“I didn’t want to live my life in prison. I was ready and willing to change and BestCare was my best—and last—hope for doing so.”
Heather had every reason to blame her addiction on the circumstances that surrounded her. The child of two addict parents, Heather was drinking and smoking marijuana at age 11, and had progressed to using methamphetamine by age 13.
By the time she was 22, she’d been arrested nine times and had served a prison sentence. Rather than finding a job, getting an education, or raising a family like most people her age, Heather’s life revolved around getting her next fix.
“I had a baby when I was 16, who I completely abandoned for five years,” she recalls. “My life was an absolute wreck.”
After her ninth arrest and in lieu of more prison time, Heather was given the choice to enter treatment at BestCare for her addiction. And while she had made numerous half-hearted attempts to get clean in the past, something about this time was different. Heather was ready.
Motivated by the fear of bouncing in and out of jail for the rest of her life, or worse yet of dying, Heather finally had her “aha” moment.
“I didn’t want to live my life in prison,” she says. “I was ready and willing to change and BestCare was my best—and last—hope for doing so.”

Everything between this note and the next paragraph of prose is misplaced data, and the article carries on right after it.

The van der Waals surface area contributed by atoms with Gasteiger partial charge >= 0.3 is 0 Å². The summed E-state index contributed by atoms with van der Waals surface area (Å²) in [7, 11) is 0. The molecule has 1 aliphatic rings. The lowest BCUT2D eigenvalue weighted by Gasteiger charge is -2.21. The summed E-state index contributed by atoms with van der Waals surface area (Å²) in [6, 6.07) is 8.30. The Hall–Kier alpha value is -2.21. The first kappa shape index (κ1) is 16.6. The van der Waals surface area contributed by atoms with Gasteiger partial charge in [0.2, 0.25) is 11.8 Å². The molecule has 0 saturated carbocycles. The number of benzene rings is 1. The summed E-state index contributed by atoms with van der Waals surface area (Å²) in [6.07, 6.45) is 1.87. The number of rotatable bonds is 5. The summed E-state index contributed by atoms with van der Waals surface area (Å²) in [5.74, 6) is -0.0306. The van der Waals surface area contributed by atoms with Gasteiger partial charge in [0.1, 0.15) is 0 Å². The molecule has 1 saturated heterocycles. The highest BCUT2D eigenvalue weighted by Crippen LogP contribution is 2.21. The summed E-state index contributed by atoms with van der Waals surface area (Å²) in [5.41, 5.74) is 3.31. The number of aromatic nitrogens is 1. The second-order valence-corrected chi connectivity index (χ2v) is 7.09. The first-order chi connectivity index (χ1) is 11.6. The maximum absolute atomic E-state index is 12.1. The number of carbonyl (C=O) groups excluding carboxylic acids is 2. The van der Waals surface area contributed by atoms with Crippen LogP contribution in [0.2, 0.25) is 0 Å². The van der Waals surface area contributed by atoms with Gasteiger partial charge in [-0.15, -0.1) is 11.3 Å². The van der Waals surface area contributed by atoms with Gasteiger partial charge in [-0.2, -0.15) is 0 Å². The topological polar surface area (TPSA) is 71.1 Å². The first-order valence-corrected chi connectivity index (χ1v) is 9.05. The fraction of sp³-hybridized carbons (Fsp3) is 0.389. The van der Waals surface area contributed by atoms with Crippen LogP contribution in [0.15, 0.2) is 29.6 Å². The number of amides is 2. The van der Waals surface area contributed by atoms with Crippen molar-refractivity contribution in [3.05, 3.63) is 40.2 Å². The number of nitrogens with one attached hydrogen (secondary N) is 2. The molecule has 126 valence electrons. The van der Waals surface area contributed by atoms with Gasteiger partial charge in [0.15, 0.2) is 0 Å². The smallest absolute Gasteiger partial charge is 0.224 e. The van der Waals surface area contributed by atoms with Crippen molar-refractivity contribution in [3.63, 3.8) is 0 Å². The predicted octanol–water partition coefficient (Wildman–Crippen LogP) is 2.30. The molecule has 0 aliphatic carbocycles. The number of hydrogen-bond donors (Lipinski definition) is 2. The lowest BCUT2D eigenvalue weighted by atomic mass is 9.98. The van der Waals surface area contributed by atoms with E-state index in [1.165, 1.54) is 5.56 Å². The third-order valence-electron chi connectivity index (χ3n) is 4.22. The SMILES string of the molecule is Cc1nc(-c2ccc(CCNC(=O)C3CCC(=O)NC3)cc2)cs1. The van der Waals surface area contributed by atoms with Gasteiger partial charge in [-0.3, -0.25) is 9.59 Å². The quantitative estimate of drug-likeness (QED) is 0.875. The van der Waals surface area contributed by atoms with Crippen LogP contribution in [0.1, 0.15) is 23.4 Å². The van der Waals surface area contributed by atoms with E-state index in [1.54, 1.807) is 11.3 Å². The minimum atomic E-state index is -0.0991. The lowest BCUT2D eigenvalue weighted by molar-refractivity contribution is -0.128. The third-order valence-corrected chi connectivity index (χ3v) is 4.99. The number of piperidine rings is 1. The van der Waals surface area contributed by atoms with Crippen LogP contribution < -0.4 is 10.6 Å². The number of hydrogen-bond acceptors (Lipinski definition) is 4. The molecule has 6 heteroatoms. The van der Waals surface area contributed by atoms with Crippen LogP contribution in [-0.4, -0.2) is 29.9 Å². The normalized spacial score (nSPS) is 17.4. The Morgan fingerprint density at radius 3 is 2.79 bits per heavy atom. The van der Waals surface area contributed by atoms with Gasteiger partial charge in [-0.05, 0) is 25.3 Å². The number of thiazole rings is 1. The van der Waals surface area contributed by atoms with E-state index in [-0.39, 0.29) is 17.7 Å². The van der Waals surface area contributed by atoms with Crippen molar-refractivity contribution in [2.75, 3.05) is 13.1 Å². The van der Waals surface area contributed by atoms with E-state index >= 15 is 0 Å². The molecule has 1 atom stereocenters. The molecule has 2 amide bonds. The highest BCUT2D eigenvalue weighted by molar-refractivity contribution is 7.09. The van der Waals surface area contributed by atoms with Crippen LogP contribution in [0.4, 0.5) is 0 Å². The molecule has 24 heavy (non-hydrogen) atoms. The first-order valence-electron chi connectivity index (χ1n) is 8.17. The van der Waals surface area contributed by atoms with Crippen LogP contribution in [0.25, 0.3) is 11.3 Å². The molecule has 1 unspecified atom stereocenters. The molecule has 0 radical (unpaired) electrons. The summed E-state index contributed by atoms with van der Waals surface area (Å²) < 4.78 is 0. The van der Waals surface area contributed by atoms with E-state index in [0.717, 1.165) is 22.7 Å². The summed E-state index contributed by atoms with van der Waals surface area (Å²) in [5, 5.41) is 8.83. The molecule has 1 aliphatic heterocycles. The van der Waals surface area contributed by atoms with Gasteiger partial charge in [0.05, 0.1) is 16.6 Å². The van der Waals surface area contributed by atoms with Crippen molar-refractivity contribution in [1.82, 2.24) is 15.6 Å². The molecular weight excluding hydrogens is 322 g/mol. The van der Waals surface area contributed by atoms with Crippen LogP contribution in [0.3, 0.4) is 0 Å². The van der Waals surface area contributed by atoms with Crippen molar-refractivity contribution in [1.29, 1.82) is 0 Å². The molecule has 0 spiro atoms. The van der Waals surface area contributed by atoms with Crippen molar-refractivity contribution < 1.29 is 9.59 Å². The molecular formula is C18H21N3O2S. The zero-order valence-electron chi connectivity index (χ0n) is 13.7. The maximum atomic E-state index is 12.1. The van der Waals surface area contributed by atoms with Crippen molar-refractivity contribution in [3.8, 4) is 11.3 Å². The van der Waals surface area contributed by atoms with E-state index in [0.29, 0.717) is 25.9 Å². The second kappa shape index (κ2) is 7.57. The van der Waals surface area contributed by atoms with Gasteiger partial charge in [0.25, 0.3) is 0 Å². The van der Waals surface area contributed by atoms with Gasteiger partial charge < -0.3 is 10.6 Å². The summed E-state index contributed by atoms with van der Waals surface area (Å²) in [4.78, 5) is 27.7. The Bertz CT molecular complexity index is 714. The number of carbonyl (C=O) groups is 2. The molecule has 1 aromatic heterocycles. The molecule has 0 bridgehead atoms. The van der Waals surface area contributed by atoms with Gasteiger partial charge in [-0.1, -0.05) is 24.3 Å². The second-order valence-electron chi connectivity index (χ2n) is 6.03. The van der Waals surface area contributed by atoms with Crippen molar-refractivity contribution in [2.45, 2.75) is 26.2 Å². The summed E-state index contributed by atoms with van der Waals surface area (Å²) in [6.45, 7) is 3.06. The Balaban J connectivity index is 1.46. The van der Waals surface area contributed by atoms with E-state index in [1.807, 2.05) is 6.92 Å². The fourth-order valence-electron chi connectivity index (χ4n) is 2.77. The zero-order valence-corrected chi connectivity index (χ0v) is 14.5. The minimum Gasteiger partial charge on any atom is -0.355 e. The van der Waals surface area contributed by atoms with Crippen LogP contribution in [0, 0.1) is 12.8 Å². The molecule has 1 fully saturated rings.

When she entered treatment at BestCare, she recalls immediately feeling surrounded by a staff of people who truly cared about her well being, and who wanted to help her.
“There was a tremendous flood of emotions and feelings running through me,” she says. “I felt vulnerable, fragile, nervous, and scared, but more than anything I just felt really loved,” she says.
Now 27 and with five years of sobriety under her belt, Heather works as a certified recovery mentor and helps others in the early stages of recovery find housing and employment. Her home life has also improved greatly, as she has regained custody of her child after years apart.
Despite a relationship with drugs that lasted more than 10 years, Heather was able to take control of her life, putting her recovery first and letting the rest of the pieces fall into place around her sobriety.
“I know I’m a good mom, a good employee and a good person,” she says. And when she reflects on her life before BestCare: “The difference is night and day. I don’t even recognize myself anymore.”